Friday, May 18, 2012

Missed Appointments

I went to a study club yesterday and the subject was how to avoid missed appointments. Listen, I have been in the business a long time and have been around the block a few times. I have seen a lot of things. I have seen practices come and go. I have seen people spend ridiculous amounts of money trying to make their practice better. And one thing I know for sure is there will always be missed appointments in dental offices. So, I am bit cynical when it comes to someone telling me they have an answer to a question that has been asked since G.V. Black was in business.

This study club was the once-a-year opportunity for the dentists to bring their staff, so there were about 60 people (12 dentists) in a packed room all waiting to find the "magic bullet." CareCredit put this thing on, and it was really nice. They had their representative go up there and tell all these front desk people how to alleviate their biggest headache.

She started giving her presentation (she only had 5 or 6 slides), then she opened up the room for discussion. I have to tell you that it was great discussion. I was impressed with the kind of people that were there and their input. But the lasting impression I got was that EVERYONE IS DEALING WITH THE SAME THING. Big practices, small practices, cosmetic practices, restorative practices, family practices: everyone deals with this.

Some practices use Smile Reminder with moderate success. But someone chimed in that emailing and texting gives the patient a way out without talking to someone. Some people confirm a week in advance and then two days in advance. Someone piped up and told us that it is tough for the front desk staff because they used to have a short call list. This was pages and pages of people to call on short notice. Now, with the economy, they don't have this list anymore. There just aren't enough patients anymore. This is exactly how it is in our office.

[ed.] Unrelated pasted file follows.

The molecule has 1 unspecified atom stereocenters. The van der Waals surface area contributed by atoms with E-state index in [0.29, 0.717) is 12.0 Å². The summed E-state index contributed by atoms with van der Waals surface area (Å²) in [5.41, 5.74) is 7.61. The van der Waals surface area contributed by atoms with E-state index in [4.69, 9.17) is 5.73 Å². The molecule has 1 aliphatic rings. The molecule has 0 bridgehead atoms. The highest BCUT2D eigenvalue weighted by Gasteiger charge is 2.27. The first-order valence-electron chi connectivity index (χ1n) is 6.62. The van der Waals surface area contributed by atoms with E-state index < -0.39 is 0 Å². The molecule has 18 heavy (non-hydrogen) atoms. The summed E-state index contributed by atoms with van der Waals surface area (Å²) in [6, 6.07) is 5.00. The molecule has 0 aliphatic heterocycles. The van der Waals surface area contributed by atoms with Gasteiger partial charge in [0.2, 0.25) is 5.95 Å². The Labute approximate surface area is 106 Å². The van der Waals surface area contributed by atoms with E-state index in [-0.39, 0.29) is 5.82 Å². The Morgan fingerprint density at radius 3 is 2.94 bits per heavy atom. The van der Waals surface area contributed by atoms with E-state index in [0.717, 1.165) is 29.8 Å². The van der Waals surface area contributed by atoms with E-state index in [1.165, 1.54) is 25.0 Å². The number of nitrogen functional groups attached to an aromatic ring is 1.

Someone suggested not allowing people to cancel an appointment on the machine after hours, and if they had to cancel an appointment to call the doctor on his/her cell phone (tried it). Someone suggested that the doctor discuss their failed appointment policy at the new patient exam consultation (tried it). Then there was discussion about charging for missed appointments, how much, after how many misses. (tried it and do it).

Everyone agreed that having a relationship with the patients is the key. But how do you do that? Someone suggested that the doctor confirm the new patient exam appointments, just to let the patient know how personal the office is. But then another doctor countered that the patient/doctor relationship can get too friendly. When the front desk person is trying to put the hammer to someone for being delinquent, the patient just asks to speak to the doctor and we all know the doctor will cave).

Someone suggested punitive scheduling. When someone misses as appointment, don't give them the option of an appointment the next day. Give them an appointment in a month. If a large family misses, you then can't give them appointments all together again.

The moderator went around the room and asked some of the more mature guys if they had any pearls since they had been around a long time. And the doctor would give his best shot at it. I was surprised when he asked me. I wondered if I have any pearls of my maturity in this matter. And I said out loud, "No."

I mean, what could I say? I have done everything that everyone has suggested. There is nothing new under the sun. This is an age-old problem. You can limit it with some policies, but it isn't going away. Everyone has their schtick. Everyone knows all of the above and they make their policies their own but, it isn’t going away.

I thought the study club was great. It made me feel less alone. It made me feel that I am doing the best I can to make my practice get better.

Have I told you I love doing dentistry? I really do (this week – but stick around, this could change). I hope you do, too. I hope this blog makes you feel less alone and makes you like doing dentistry just a little bit more.

Have a great weekend.


P.S. Do you do anything to alleviate missed appointments? Let me know if you have the magic bullets.

1 comment:

Anonymous said...

We once would remind the patients the day before but since giving that away have had far fewer missed appointments. We felt it was insulting to remind responsible adults that they have commitments. The patients know this is how we feel.


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